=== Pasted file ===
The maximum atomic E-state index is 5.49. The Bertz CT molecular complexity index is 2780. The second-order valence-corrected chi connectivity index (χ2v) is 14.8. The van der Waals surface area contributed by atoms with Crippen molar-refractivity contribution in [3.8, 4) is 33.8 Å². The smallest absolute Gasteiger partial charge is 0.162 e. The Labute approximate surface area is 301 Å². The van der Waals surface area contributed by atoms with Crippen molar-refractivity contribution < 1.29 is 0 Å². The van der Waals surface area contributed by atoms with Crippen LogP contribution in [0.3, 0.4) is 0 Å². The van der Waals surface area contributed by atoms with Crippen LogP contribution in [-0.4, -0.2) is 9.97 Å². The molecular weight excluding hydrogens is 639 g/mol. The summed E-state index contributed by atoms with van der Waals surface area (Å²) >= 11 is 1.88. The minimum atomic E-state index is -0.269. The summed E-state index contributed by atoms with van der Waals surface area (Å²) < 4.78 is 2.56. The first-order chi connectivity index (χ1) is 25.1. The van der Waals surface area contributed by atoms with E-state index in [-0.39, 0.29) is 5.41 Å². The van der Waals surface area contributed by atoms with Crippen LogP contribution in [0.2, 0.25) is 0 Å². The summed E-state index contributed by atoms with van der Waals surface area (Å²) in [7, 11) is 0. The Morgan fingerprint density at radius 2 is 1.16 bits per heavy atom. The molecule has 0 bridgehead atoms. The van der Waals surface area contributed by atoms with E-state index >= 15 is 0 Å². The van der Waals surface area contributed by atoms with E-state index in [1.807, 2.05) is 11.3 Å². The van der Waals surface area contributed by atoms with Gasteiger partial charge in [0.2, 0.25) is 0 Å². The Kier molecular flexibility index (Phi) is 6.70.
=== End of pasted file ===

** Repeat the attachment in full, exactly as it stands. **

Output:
The maximum atomic E-state index is 5.49. The Bertz CT molecular complexity index is 2780. The second-order valence-corrected chi connectivity index (χ2v) is 14.8. The van der Waals surface area contributed by atoms with Crippen molar-refractivity contribution in [3.8, 4) is 33.8 Å². The smallest absolute Gasteiger partial charge is 0.162 e. The Labute approximate surface area is 301 Å². The van der Waals surface area contributed by atoms with Crippen molar-refractivity contribution < 1.29 is 0 Å². The van der Waals surface area contributed by atoms with Crippen LogP contribution in [0.3, 0.4) is 0 Å². The van der Waals surface area contributed by atoms with Crippen LogP contribution in [-0.4, -0.2) is 9.97 Å². The molecular weight excluding hydrogens is 639 g/mol. The summed E-state index contributed by atoms with van der Waals surface area (Å²) >= 11 is 1.88. The minimum atomic E-state index is -0.269. The summed E-state index contributed by atoms with van der Waals surface area (Å²) < 4.78 is 2.56. The first-order chi connectivity index (χ1) is 25.1. The van der Waals surface area contributed by atoms with E-state index in [-0.39, 0.29) is 5.41 Å². The van der Waals surface area contributed by atoms with Crippen LogP contribution in [0.2, 0.25) is 0 Å². The summed E-state index contributed by atoms with van der Waals surface area (Å²) in [7, 11) is 0. The Morgan fingerprint density at radius 2 is 1.16 bits per heavy atom. The molecule has 0 bridgehead atoms. The van der Waals surface area contributed by atoms with E-state index >= 15 is 0 Å². The van der Waals surface area contributed by atoms with E-state index in [1.807, 2.05) is 11.3 Å². The van der Waals surface area contributed by atoms with Gasteiger partial charge in [0.2, 0.25) is 0 Å². The Kier molecular flexibility index (Phi) is 6.70.